Home Automation Primer for Locksmiths

Jan. 4, 2021
You should be aware of the differences and benefits among stand-alone, centralized and integrated products.

To homeowners, home automation often represents luxury, convenience, prestige and technological progressiveness. Through a plethora of sensors and other enhancements, such as lighting, intrusion detection, entertainment and video cameras, the environment of an average home can be transformed quickly in any number of ways and managed via smartphone app. This is the so-called smart home.

To security professionals, which include locksmiths, the prospect of installing home-automation systems might invoke visions of more money than they typically realize by installing mechanical locks on a few doors. Unfortunately, this is cash that so many choose to leave sitting on the table.

“We added Z-Wave devices to our lineup, and it was then that everything took off, and we literally couldn’t keep up,” says Todd Fitch, CEO of SIS Marketing in Georgetown, Texas. “The three devices that changed the game and we still see the most are cameras, thermostats and door locks. Fast-forward five years, and now, on a much larger scale, we are seeing more and more commercial and property-management companies gravitate towards these same solutions in large high-rises, apartment complexes and office parks.”

Home-automation systems no longer are just a dream for many. Lower prices allowed more people to add home-automation components. In addition, according to researcher Parks Associates, 20 percent of U.S. broadband households are interested in smart-home solutions to manage energy use, costs and comfort because of the COVID-19 pandemic.

All of these reasons and more make home automation a great investment for end users and the security professionals who sell and install it.

There’s no way to cover home automation in depth in a single story. We’ll cover the basics, so you have a rudimentary foundation on which to build a more extensive understanding. Let’s begin by outlining the three distinct levels or approaches to home automation that are employed in the average home. They are:

  • Stand-alone
  • Centralized
  • Integrated

Stand-alone Products

Stand-alone home automation involves individual devices that have the capability to perform specific functions within a home. Each operates on its own without the benefit of any other device. Some might have the capability to “talk” to one another, which could lead to an integrated solution — and more income for you — later.

A slew of products on the market fall into this category, many of which are available from security distributors. These products provide benefits associated with the control of lighting, temperature control, communications, water detection, entertainment and more. Some of these stand-alone devices can be included in a unified home-automation platform either through a centralized head-end or by the integration method.

Possibly the most common stand-alone home-automation device is an electronic lock. According to Parks Associates, the smart-electronic-lock market is expected to reach $352 million by the end of 2023.

Many of these locks use a number of wireless technologies, which allows you to integrate them with other products in the home. So, the single, stand-alone solution you sell today can be incorporated in a larger system in the future, thus providing an additional opportunity to sell your clients more protection later.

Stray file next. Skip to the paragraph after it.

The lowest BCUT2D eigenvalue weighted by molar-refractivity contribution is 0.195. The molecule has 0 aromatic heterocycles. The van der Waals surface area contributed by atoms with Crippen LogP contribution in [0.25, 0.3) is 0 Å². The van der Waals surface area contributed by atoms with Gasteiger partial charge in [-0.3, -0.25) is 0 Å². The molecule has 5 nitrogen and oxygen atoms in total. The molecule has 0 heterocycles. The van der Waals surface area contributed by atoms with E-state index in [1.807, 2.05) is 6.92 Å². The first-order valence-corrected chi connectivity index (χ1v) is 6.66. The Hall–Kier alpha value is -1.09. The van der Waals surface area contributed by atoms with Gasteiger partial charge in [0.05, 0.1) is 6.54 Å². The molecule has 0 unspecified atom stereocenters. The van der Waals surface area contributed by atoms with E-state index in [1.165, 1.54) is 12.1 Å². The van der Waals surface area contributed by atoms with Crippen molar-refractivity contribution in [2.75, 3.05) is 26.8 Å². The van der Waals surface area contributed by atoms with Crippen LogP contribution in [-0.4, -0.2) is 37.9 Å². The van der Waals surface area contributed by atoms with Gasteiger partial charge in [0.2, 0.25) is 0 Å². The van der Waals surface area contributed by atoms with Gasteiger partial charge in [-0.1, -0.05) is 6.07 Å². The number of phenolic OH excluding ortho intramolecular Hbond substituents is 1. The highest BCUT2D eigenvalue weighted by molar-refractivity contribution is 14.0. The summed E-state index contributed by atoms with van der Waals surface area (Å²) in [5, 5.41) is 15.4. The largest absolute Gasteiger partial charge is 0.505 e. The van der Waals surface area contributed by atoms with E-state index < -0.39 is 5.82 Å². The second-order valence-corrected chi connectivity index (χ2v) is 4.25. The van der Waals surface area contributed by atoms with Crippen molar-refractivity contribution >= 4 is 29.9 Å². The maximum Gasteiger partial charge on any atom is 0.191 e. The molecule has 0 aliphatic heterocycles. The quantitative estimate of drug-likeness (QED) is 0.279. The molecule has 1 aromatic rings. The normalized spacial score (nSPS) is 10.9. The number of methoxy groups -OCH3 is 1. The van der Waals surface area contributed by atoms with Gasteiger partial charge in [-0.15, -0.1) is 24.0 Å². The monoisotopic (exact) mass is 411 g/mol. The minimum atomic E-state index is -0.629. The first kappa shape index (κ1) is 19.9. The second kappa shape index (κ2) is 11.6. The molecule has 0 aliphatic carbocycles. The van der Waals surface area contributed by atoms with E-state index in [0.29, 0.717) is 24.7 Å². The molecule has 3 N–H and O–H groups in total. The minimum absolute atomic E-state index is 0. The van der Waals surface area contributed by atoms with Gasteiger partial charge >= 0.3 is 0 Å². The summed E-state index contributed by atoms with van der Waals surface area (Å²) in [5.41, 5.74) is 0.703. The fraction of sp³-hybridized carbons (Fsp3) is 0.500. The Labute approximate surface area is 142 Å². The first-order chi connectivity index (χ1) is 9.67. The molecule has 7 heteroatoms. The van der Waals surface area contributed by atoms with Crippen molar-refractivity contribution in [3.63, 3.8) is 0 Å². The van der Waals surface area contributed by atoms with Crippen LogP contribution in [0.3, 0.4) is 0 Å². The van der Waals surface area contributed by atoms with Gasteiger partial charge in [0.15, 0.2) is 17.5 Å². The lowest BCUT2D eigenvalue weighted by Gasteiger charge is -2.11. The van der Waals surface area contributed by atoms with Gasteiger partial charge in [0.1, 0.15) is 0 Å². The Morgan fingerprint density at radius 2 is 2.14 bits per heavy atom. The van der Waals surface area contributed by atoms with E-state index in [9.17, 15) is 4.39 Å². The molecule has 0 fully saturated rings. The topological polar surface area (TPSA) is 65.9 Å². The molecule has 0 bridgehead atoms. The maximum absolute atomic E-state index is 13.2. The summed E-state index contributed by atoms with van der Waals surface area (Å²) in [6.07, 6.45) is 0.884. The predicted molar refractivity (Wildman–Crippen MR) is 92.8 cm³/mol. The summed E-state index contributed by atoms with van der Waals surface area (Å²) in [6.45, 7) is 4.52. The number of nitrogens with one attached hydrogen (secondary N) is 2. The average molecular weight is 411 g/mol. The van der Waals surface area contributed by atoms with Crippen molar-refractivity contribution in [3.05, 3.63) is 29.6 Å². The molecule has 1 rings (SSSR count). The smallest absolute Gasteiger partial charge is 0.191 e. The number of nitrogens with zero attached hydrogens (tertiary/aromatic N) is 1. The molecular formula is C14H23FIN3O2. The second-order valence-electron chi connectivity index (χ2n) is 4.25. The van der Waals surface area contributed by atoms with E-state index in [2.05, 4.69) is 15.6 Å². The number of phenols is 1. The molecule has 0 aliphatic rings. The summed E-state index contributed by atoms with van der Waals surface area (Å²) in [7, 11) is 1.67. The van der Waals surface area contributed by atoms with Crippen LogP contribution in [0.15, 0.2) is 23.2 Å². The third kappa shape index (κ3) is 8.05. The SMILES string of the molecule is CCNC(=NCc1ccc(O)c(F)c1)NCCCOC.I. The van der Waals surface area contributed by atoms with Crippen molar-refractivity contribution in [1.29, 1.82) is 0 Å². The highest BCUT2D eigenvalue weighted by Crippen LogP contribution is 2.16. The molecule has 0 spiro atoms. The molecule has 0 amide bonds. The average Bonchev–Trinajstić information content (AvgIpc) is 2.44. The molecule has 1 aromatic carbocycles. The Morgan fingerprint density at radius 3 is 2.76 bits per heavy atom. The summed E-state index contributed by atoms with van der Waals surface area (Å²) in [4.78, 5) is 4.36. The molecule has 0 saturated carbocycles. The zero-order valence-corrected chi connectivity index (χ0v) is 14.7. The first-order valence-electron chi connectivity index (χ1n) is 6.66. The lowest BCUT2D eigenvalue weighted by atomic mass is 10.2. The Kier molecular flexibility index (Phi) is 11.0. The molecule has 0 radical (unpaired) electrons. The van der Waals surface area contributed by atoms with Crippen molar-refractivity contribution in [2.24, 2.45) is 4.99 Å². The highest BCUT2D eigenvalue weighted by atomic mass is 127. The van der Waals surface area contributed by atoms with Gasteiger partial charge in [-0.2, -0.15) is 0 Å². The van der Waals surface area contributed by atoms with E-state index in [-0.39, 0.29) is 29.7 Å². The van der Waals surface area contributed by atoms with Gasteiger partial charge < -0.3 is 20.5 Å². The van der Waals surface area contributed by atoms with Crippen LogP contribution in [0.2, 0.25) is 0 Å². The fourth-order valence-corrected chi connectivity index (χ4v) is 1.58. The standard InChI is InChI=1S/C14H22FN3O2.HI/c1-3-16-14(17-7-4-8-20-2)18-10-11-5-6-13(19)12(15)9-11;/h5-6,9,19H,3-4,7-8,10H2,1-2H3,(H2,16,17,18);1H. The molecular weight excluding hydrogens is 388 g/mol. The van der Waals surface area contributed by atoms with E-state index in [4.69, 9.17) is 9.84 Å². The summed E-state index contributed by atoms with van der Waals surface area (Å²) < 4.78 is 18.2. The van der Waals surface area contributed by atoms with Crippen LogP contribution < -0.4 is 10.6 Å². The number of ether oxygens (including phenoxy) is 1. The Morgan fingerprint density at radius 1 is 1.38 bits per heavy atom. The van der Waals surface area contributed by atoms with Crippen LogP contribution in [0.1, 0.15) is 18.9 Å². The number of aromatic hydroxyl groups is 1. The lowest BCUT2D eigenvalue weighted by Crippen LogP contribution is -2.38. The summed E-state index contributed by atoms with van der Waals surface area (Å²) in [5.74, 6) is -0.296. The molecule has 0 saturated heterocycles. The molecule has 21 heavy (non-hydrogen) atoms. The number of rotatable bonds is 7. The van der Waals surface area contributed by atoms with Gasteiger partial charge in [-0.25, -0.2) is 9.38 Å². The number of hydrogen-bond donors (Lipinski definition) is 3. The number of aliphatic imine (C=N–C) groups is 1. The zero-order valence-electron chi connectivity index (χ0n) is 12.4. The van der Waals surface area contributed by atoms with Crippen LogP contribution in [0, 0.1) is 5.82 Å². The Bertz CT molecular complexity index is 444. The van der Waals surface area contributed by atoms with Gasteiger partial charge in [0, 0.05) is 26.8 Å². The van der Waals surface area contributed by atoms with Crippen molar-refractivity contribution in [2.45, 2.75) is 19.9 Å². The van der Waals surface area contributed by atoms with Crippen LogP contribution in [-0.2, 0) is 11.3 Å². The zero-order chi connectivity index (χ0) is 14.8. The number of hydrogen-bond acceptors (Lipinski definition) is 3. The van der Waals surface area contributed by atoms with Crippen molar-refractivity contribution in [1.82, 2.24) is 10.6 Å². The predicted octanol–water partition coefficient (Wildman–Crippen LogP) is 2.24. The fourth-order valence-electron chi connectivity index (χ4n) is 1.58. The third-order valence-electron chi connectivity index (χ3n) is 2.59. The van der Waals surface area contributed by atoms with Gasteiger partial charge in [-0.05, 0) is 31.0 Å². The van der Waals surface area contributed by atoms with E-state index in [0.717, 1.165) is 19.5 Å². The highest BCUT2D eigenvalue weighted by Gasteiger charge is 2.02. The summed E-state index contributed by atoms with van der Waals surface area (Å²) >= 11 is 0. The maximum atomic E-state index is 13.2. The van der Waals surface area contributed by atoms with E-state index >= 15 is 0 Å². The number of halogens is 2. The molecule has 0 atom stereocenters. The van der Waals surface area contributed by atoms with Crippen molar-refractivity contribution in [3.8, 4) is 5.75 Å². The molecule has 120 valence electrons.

Another area considered to be stand-alone is environmentally oriented devices, such as temperature, water detection and power loss. A good example of this is the EnviroAlert Eight Zone IP Network Console, EA800-ip, manufactured by Winland Electronics. The console actually might be considered a data logger, working in conjunction with a variety of 12 wireless/wired sensors that include temperature, humidity, water, gas and pressure.

The console can operate in stand-alone mode, or it can be monitored remotely by a conventional alarm panel, home-automation control system or a cloud-based platform that features Big Data analysis through a Software as a Service (SaaS) online offering.

Other products feature limited interaction with a remote cloud-based SaaS. One example is that of an IP-enabled doorbell camera. For a low monthly fee, the manufacturers of these products provide cloud storage of video clips that take place before, during and after movement is detected at or near a door.

Two other examples are the Amazon Echo and the Google Home Assistant, both of which, have the capability to interact with Google Nest thermostats. In years past, the best you could hope for was the ability to schedule reductions and increases in home temperature based on day-of-the-week and hour-of-the-day criteria. These stand-alone thermostats can be integrated with a centralized home-automation system.

Centralized Platforms

The second method of home automation — centralized — relies on a specific platform for command and control. Examples include the Honeywell Home Lynx Touch 7000, the Resideo ProSeries Platform and the Control4 platform.

Many opportunities exist for centralized home-automation solutions built on a basic platform to which other products connect by using a variety of wired and wireless means.

From the manufacturing side, according to George Janelis, channel marketing manager at Resideo, “We’re focused on providing solutions that can deliver on the needs of our customers and homeowners, which is why we offer an all-in-one platform that combines security, life safety and smart home control.”

Resideo has an expandable platform that allows the security pro to scale a client’s home security, providing just the right degree of control required to fulfill the client’s demands. In the case of Resideo, “security professionals can meet those needs best if they have a scalable, modular design that can adapt and adjust as the family’s needs change over time,” Janelis says.